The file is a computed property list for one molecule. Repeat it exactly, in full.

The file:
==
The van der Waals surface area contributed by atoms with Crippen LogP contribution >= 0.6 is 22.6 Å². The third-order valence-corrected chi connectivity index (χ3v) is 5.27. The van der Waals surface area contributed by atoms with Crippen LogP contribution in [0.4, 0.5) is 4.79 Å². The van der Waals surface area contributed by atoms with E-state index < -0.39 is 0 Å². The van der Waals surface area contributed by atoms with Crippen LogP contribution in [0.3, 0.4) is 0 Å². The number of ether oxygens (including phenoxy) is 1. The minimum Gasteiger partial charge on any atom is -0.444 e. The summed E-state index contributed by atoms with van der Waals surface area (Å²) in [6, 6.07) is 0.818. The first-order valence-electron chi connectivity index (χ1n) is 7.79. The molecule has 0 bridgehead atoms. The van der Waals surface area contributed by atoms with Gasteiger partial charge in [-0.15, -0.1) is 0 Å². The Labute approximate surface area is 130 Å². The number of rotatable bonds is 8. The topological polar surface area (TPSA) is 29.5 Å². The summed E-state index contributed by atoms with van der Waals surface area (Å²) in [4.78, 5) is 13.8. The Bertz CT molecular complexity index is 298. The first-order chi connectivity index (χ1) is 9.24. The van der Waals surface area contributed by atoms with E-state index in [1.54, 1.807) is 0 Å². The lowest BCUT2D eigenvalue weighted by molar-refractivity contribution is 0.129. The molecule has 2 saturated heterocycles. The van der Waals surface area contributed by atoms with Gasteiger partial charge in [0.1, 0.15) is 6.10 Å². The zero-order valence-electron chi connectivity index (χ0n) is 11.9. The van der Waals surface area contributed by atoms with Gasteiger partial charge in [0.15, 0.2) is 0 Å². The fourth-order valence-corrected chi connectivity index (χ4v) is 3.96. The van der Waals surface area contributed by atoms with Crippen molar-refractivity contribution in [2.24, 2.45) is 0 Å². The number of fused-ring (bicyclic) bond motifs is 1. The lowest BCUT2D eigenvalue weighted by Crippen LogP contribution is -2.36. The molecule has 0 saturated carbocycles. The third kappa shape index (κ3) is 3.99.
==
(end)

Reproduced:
The van der Waals surface area contributed by atoms with Crippen LogP contribution >= 0.6 is 22.6 Å². The third-order valence-corrected chi connectivity index (χ3v) is 5.27. The van der Waals surface area contributed by atoms with Crippen LogP contribution in [0.4, 0.5) is 4.79 Å². The van der Waals surface area contributed by atoms with E-state index < -0.39 is 0 Å². The van der Waals surface area contributed by atoms with Crippen LogP contribution in [0.3, 0.4) is 0 Å². The number of ether oxygens (including phenoxy) is 1. The minimum Gasteiger partial charge on any atom is -0.444 e. The summed E-state index contributed by atoms with van der Waals surface area (Å²) in [6, 6.07) is 0.818. The first-order valence-electron chi connectivity index (χ1n) is 7.79. The molecule has 0 bridgehead atoms. The van der Waals surface area contributed by atoms with Gasteiger partial charge in [-0.15, -0.1) is 0 Å². The Labute approximate surface area is 130 Å². The number of rotatable bonds is 8. The topological polar surface area (TPSA) is 29.5 Å². The summed E-state index contributed by atoms with van der Waals surface area (Å²) in [4.78, 5) is 13.8. The Bertz CT molecular complexity index is 298. The first-order chi connectivity index (χ1) is 9.24. The van der Waals surface area contributed by atoms with E-state index in [1.54, 1.807) is 0 Å². The lowest BCUT2D eigenvalue weighted by molar-refractivity contribution is 0.129. The molecule has 2 saturated heterocycles. The van der Waals surface area contributed by atoms with Gasteiger partial charge in [0.1, 0.15) is 6.10 Å². The zero-order valence-electron chi connectivity index (χ0n) is 11.9. The van der Waals surface area contributed by atoms with Gasteiger partial charge in [0.15, 0.2) is 0 Å². The fourth-order valence-corrected chi connectivity index (χ4v) is 3.96. The van der Waals surface area contributed by atoms with Crippen molar-refractivity contribution in [2.24, 2.45) is 0 Å². The number of fused-ring (bicyclic) bond motifs is 1. The lowest BCUT2D eigenvalue weighted by Crippen LogP contribution is -2.36. The molecule has 0 saturated carbocycles. The third kappa shape index (κ3) is 3.99.